Once your show is put on hiatus, you’re going to have this idea, because you’re so passionate about the series and about writing your reviews, to do a #CommunityRewatch mini-movement on Twitter. You’re going to start at the pilot and work your way through the first and second seasons while the show is off the air, watching each of the episodes and writing reviews of them. You’ll gather fans on Twitter and together, you will live-tweet the episodes on Thursday nights at 8 PM, just as if they were airing for the first time.

You’ll write a review of “Debate 109,” and post it on Twitter. You’ll claim that you’re no Alan Sepinwall, but you’re doing your best at reviewing the series. He’ll retweet that and note that re-marathoning the series as if you were watching it for the first time is one way to deal with hiatus. (Your page view count will skyrocket after that.)

Your Twitter friends will help you promote your blog-reviews, too. Yvette Nicole Brown will read two of them as a result of this and compliment you, saying that SHE learned from YOU about the characters and the show. (You’ll feel very flattered.)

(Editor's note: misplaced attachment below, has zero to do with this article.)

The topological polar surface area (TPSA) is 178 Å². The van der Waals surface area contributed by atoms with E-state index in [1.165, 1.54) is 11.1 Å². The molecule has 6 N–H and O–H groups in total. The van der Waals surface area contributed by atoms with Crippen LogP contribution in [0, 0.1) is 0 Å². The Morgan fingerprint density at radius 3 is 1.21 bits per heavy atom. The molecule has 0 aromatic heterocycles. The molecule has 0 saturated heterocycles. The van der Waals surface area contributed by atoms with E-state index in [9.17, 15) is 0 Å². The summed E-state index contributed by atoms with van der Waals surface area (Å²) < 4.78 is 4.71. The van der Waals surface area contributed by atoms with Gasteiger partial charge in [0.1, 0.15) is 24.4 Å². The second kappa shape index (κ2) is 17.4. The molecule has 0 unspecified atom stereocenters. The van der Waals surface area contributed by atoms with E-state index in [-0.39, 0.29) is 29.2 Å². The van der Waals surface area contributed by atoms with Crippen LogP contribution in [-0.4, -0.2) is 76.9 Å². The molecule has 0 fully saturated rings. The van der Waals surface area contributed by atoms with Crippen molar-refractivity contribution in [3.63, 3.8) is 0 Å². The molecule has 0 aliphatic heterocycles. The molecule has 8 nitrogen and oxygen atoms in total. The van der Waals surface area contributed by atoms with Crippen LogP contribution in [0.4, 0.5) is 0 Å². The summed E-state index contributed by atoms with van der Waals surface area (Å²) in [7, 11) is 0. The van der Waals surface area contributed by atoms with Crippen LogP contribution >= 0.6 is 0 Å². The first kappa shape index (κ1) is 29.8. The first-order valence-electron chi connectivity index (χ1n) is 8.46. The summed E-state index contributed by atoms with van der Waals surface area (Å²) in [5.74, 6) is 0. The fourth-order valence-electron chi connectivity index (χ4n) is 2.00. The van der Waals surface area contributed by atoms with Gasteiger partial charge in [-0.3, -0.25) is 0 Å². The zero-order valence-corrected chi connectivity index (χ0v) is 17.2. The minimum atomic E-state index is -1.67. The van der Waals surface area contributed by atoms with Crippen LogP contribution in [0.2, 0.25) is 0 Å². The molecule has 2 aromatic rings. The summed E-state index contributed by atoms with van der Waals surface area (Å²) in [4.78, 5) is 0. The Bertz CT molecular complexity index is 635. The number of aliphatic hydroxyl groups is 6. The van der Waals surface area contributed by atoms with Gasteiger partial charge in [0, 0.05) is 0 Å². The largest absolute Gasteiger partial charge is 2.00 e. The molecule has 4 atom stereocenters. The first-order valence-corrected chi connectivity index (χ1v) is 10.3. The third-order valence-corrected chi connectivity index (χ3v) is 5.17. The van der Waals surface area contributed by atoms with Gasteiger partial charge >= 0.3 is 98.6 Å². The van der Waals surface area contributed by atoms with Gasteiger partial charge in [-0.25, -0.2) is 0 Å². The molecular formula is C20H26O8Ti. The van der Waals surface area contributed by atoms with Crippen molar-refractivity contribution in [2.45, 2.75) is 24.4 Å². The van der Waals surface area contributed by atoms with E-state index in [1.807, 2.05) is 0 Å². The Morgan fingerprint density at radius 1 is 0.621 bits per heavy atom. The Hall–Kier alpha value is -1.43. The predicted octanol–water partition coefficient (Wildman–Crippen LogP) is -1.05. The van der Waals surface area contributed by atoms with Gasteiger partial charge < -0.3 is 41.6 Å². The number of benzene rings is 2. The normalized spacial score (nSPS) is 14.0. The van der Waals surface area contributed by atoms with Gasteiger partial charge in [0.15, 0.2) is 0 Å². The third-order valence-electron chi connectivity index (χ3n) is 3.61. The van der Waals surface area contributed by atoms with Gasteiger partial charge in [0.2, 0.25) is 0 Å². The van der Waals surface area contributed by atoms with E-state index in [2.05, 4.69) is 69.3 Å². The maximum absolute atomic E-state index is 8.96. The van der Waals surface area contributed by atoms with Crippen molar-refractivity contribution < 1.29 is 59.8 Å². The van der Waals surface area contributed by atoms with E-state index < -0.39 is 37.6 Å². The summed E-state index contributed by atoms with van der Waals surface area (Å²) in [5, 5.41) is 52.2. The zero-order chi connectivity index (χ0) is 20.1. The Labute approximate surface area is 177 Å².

During your re-watch, Megan Ganz will compliment your writing as well, and you’ll feel elated. She’ll read your season four finale review, too, and thank you. She’ll call your analysis “well-written” and “thoughtful.” One of your absolute favorite television writers will say those things about you. It’ll knock the wind out of you for a moment, but you’ll smile so much that you feel like an idiot.

Here’s the thing: you’ll never stop feeling extremely touched and grateful, Jenn. You’ll keep meeting people via Twitter and your blog, but it’ll never stop being exciting and exhilarating and weird to you. It’ll feel like an out-of-body experience when you think about it too much – when you consider the fact that the people you admire are actually reading what you have to say. YOU.

Community will be on hiatus for a while, but that won’t be the only bad thing to happen in the fandom. Dan Harmon will be fired as showrunner. Your heart will break, but – as you have seen happen before – the fandom will join together and make the night you hear about the news something so hilarious, so wonderful, and so random that you’ll stay up way too late just because you don’t want the experience to end. Community will get a fourth season. And it’ll even get a fifth season.